development projects, renovation of our Union Station and construction of the Ogden Mall will be seriously influenced by the atmosphere of this street. What most hope will be a new era in Ogden commerce is an era significantly jeopardized at the moment by the uninviting appearance of a neglected friend. What about the buildings? With a little cooperation between private investment and public improvements, one of the largest sections of turn-of-the-century architecture in Utah could be restored to show healthy indications of progress. And the street? A few horse-drawn or maybe horse-powered trolleys would be welcomed transportation between the business, government, and cultural complexes soon to be in the area. Then, by adding improved lighting and streetscape designs a whole new congregation of foot-traffic could be encouraged to visit anticipating merchants all along the 25th Street walkway.


25TH STREET

The modern 25th Street concept provides a creative investor with economic opportunities as broad as his imagination. The current vacant land parcels on 25th Street not only supply enough space for commercial or residential construction, but make possible inviting plaza areas adorned with refreshing trees and flowering plants. By promoting multiple-family residential development and encouraging new or improved hotel convention accommodations, a fresh generation of tenants could be anticipated here on 25th Street. At the same time, the increases in the City tax

base, resulting from all the development, would start in motion a growing cycle of public support and public benefit. Why the 25th Street project you ask? Well, because the 25th Street proposal emphasizes full development of an economically stagnant but potentially powerful section of the Ogden Central Business District. It envisions the restoration of a legend in western history. And, for those whose lives were lived near here, the 25th Street project whispers memories of a bygone but not so distant nor forgotten era. Continued


"TWO-BIT STREET"

C

an you solve the following riddle? What do the Salvation Army, a family of gypsies, Greyhound, Inc., a corporate investment group, absentee landlords, real estate speculators and the Benevolent and Protective Order of the Elks have in common? The answer is that all of these groups and about twenty-five others own property in Ogden's 25th Street Historic District. A more challenging riddle to unravel is how such a diverse group of owners can be encouraged to move toward the common goal of revitalizing a two-block section of the Central Business District, changing it from a classic Skid Row into a viable and vibrant specialty shopping district. The Ogden Neighborhood Development Agency (NDA) is beginning this process, and some of the first puzzle parts are fitting together quite nicely. Dramatic attitudinal changes have occurred among 25th Street property owners. A few of the former pessimists have become definite proponents of the project goals. More importantly, owners are becoming much more realistic concerning property values. Many of the property owners have been involved in lower 25th Street for generations. Others are recent investors. The "old timers" often find it difficult to perceive of "Two-Bit Street" as anything more than a section of town where vice abounds and the buildings crumble away, but "new comers" see real possibilities. A first step taken by the NDA to change people's thinking was to demonstrate the viability of putting an old shell of a building to a new use. This was done through renovation of one of 24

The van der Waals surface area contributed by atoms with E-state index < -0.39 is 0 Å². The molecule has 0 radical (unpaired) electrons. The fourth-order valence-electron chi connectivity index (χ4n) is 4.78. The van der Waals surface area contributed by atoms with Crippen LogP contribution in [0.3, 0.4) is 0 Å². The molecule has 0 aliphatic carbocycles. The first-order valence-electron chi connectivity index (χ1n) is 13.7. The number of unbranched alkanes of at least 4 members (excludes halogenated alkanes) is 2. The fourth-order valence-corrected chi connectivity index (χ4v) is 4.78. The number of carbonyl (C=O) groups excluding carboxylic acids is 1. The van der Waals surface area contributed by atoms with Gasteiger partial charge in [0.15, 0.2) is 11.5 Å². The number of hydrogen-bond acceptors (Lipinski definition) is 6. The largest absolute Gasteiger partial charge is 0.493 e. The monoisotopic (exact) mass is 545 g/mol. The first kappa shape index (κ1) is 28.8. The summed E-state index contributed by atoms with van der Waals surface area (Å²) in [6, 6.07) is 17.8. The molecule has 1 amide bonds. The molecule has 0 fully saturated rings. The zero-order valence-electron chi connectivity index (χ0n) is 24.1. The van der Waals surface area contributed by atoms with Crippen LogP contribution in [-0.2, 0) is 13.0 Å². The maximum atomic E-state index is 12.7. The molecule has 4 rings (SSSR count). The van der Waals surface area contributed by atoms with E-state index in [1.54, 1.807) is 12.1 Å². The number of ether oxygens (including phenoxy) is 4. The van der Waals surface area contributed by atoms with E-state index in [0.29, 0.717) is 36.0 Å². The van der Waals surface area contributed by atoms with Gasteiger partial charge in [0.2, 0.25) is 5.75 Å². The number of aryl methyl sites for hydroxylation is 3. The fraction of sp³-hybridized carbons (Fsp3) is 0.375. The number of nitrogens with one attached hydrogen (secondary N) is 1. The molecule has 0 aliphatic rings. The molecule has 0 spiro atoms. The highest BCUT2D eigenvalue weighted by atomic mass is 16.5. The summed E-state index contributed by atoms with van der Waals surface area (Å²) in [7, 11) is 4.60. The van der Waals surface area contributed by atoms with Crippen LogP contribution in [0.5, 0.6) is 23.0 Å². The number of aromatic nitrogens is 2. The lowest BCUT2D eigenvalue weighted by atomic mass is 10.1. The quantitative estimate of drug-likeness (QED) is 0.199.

the most unstable buildings on the street: the London Ice Cream Parlor, built in 1855, now is home to the Agency offices and the office of the Historic 25th Street Development Company. Not only was this a demonstration project, it also brought the Agency to the Street as a neighbor. In a Skid Row area, this day-to-day contact with a wide array of activities and personalities is an important component in the acceptance of Agency guidance and credibility. At the Western terminus of the Historic District stands Union Station. This partially-renovated railroad station now houses Amtrak and Union

Pacific Railroad offices as well as a theater, banquet rooms, art gallery, railroad museum and the Browning Arms collection. Future plans include a trackside restaurant, vintage car collection, landscaped grounds, and a trolley turn-around for a Central Business District shuttle. Design plans have been produced for each 25th Street storefront of any architectural significance. In some cases, these are prioritized work plans for facade restoration; and, in other cases, building fronts are shown totally redesigned. Some of the 25th Street facades are classic examples of catch-all surfaces for various types of extraneous


material collected through the years. The facade plans were produced with funds from a matching grant through the National Endowment for the Arts (NEA). They are extremely useful in conveying design concepts to owners. They also facilitate in preparing work plans and cost breakdowns for securing matching grants for restoration work through the Utah State Historical Society. An application has been submitted for another NEA Grant which will address design approaches for the building backs, including the structure and yard areas. Design guidelines were prepared for the District. These became an